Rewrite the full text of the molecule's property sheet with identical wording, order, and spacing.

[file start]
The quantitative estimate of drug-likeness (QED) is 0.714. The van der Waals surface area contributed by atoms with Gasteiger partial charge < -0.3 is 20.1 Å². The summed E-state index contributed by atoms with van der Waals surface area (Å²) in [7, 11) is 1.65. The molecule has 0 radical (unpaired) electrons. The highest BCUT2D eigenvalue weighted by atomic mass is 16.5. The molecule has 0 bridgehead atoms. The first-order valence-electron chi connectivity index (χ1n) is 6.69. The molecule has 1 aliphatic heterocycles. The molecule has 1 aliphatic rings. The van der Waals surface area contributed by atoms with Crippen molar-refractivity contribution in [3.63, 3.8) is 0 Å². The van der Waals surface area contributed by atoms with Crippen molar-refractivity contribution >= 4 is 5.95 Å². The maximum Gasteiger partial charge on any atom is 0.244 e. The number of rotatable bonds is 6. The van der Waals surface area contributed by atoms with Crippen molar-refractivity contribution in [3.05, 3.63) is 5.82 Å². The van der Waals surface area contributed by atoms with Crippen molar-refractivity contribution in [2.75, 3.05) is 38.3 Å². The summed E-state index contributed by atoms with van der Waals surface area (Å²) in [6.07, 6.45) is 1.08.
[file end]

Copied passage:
The quantitative estimate of drug-likeness (QED) is 0.714. The van der Waals surface area contributed by atoms with Gasteiger partial charge < -0.3 is 20.1 Å². The summed E-state index contributed by atoms with van der Waals surface area (Å²) in [7, 11) is 1.65. The molecule has 0 radical (unpaired) electrons. The highest BCUT2D eigenvalue weighted by atomic mass is 16.5. The molecule has 0 bridgehead atoms. The first-order valence-electron chi connectivity index (χ1n) is 6.69. The molecule has 1 aliphatic heterocycles. The molecule has 1 aliphatic rings. The van der Waals surface area contributed by atoms with Crippen molar-refractivity contribution in [3.63, 3.8) is 0 Å². The van der Waals surface area contributed by atoms with Crippen molar-refractivity contribution >= 4 is 5.95 Å². The maximum Gasteiger partial charge on any atom is 0.244 e. The number of rotatable bonds is 6. The van der Waals surface area contributed by atoms with Crippen molar-refractivity contribution in [3.05, 3.63) is 5.82 Å². The van der Waals surface area contributed by atoms with Crippen molar-refractivity contribution in [2.75, 3.05) is 38.3 Å². The summed E-state index contributed by atoms with van der Waals surface area (Å²) in [6.07, 6.45) is 1.08.